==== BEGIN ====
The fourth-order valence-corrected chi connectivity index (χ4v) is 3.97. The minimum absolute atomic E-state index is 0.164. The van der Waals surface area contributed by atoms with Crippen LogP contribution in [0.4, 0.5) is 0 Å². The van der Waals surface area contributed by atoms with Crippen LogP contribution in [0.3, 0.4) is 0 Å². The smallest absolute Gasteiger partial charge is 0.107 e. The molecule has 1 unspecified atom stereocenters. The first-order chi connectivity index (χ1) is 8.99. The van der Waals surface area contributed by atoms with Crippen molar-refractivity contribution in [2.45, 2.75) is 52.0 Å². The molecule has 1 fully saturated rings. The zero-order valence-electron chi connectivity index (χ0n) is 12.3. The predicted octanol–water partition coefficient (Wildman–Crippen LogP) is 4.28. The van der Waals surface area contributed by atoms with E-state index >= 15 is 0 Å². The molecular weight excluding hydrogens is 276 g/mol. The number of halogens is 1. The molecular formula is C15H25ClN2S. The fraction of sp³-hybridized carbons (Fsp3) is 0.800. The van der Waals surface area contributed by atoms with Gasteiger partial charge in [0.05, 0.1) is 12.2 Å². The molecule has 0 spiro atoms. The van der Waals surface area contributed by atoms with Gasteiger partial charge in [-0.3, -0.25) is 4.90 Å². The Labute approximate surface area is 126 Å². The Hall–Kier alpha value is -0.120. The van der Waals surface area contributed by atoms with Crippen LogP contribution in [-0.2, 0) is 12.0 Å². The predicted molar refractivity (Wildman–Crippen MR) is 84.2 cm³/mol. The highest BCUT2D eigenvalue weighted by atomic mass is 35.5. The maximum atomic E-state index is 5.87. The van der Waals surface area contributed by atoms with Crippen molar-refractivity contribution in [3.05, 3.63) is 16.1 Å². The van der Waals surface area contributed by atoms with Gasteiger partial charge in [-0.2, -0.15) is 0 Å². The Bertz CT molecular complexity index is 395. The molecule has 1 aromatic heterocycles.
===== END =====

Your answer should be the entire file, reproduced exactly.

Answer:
The fourth-order valence-corrected chi connectivity index (χ4v) is 3.97. The minimum absolute atomic E-state index is 0.164. The van der Waals surface area contributed by atoms with Crippen LogP contribution in [0.4, 0.5) is 0 Å². The van der Waals surface area contributed by atoms with Crippen LogP contribution in [0.3, 0.4) is 0 Å². The smallest absolute Gasteiger partial charge is 0.107 e. The molecule has 1 unspecified atom stereocenters. The first-order chi connectivity index (χ1) is 8.99. The van der Waals surface area contributed by atoms with Crippen molar-refractivity contribution in [2.45, 2.75) is 52.0 Å². The molecule has 1 fully saturated rings. The zero-order valence-electron chi connectivity index (χ0n) is 12.3. The predicted octanol–water partition coefficient (Wildman–Crippen LogP) is 4.28. The van der Waals surface area contributed by atoms with E-state index >= 15 is 0 Å². The molecular weight excluding hydrogens is 276 g/mol. The number of halogens is 1. The molecular formula is C15H25ClN2S. The fraction of sp³-hybridized carbons (Fsp3) is 0.800. The van der Waals surface area contributed by atoms with Gasteiger partial charge in [0.05, 0.1) is 12.2 Å². The molecule has 0 spiro atoms. The van der Waals surface area contributed by atoms with Gasteiger partial charge in [-0.3, -0.25) is 4.90 Å². The Labute approximate surface area is 126 Å². The Hall–Kier alpha value is -0.120. The van der Waals surface area contributed by atoms with Crippen LogP contribution in [-0.2, 0) is 12.0 Å². The predicted molar refractivity (Wildman–Crippen MR) is 84.2 cm³/mol. The highest BCUT2D eigenvalue weighted by atomic mass is 35.5. The maximum atomic E-state index is 5.87. The van der Waals surface area contributed by atoms with Crippen molar-refractivity contribution in [3.05, 3.63) is 16.1 Å². The van der Waals surface area contributed by atoms with Gasteiger partial charge in [-0.2, -0.15) is 0 Å². The Bertz CT molecular complexity index is 395. The molecule has 1 aromatic heterocycles.